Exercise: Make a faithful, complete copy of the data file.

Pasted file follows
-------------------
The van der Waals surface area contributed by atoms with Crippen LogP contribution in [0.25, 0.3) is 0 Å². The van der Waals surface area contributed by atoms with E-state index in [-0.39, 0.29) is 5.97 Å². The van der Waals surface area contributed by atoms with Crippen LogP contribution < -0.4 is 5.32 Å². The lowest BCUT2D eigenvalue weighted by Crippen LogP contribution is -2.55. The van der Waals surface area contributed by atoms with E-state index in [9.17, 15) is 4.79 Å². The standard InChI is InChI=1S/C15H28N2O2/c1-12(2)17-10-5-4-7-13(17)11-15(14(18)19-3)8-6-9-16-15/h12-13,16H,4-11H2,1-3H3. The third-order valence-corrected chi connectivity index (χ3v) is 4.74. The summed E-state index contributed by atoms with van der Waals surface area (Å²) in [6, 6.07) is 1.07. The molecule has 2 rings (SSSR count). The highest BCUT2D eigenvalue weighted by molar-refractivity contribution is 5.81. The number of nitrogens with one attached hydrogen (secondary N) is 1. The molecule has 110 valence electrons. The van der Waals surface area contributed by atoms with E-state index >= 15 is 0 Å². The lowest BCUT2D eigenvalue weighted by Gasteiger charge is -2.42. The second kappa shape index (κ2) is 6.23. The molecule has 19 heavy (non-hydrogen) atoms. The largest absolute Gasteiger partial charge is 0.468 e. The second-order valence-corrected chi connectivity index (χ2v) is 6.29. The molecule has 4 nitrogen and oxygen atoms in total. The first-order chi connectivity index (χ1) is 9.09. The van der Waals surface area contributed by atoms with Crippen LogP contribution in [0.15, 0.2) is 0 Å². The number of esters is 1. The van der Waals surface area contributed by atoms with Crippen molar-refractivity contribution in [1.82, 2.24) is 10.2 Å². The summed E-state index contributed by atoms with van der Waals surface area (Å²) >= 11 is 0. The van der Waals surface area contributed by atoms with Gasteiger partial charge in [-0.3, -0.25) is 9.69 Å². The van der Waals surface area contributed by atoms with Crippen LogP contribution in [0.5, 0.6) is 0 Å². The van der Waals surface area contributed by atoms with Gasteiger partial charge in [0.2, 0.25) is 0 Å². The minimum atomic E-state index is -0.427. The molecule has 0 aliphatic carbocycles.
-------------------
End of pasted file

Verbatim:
The van der Waals surface area contributed by atoms with Crippen LogP contribution in [0.25, 0.3) is 0 Å². The van der Waals surface area contributed by atoms with E-state index in [-0.39, 0.29) is 5.97 Å². The van der Waals surface area contributed by atoms with Crippen LogP contribution < -0.4 is 5.32 Å². The lowest BCUT2D eigenvalue weighted by Crippen LogP contribution is -2.55. The van der Waals surface area contributed by atoms with E-state index in [9.17, 15) is 4.79 Å². The standard InChI is InChI=1S/C15H28N2O2/c1-12(2)17-10-5-4-7-13(17)11-15(14(18)19-3)8-6-9-16-15/h12-13,16H,4-11H2,1-3H3. The third-order valence-corrected chi connectivity index (χ3v) is 4.74. The summed E-state index contributed by atoms with van der Waals surface area (Å²) in [6, 6.07) is 1.07. The molecule has 2 rings (SSSR count). The highest BCUT2D eigenvalue weighted by molar-refractivity contribution is 5.81. The number of nitrogens with one attached hydrogen (secondary N) is 1. The molecule has 110 valence electrons. The van der Waals surface area contributed by atoms with E-state index >= 15 is 0 Å². The lowest BCUT2D eigenvalue weighted by Gasteiger charge is -2.42. The second kappa shape index (κ2) is 6.23. The molecule has 19 heavy (non-hydrogen) atoms. The largest absolute Gasteiger partial charge is 0.468 e. The second-order valence-corrected chi connectivity index (χ2v) is 6.29. The molecule has 4 nitrogen and oxygen atoms in total. The first-order chi connectivity index (χ1) is 9.09. The van der Waals surface area contributed by atoms with Crippen LogP contribution in [0.15, 0.2) is 0 Å². The number of esters is 1. The van der Waals surface area contributed by atoms with Crippen molar-refractivity contribution in [1.82, 2.24) is 10.2 Å². The summed E-state index contributed by atoms with van der Waals surface area (Å²) >= 11 is 0. The van der Waals surface area contributed by atoms with Gasteiger partial charge in [-0.3, -0.25) is 9.69 Å². The van der Waals surface area contributed by atoms with Crippen LogP contribution in [0.5, 0.6) is 0 Å². The van der Waals surface area contributed by atoms with Gasteiger partial charge in [0.2, 0.25) is 0 Å². The minimum atomic E-state index is -0.427. The molecule has 0 aliphatic carbocycles.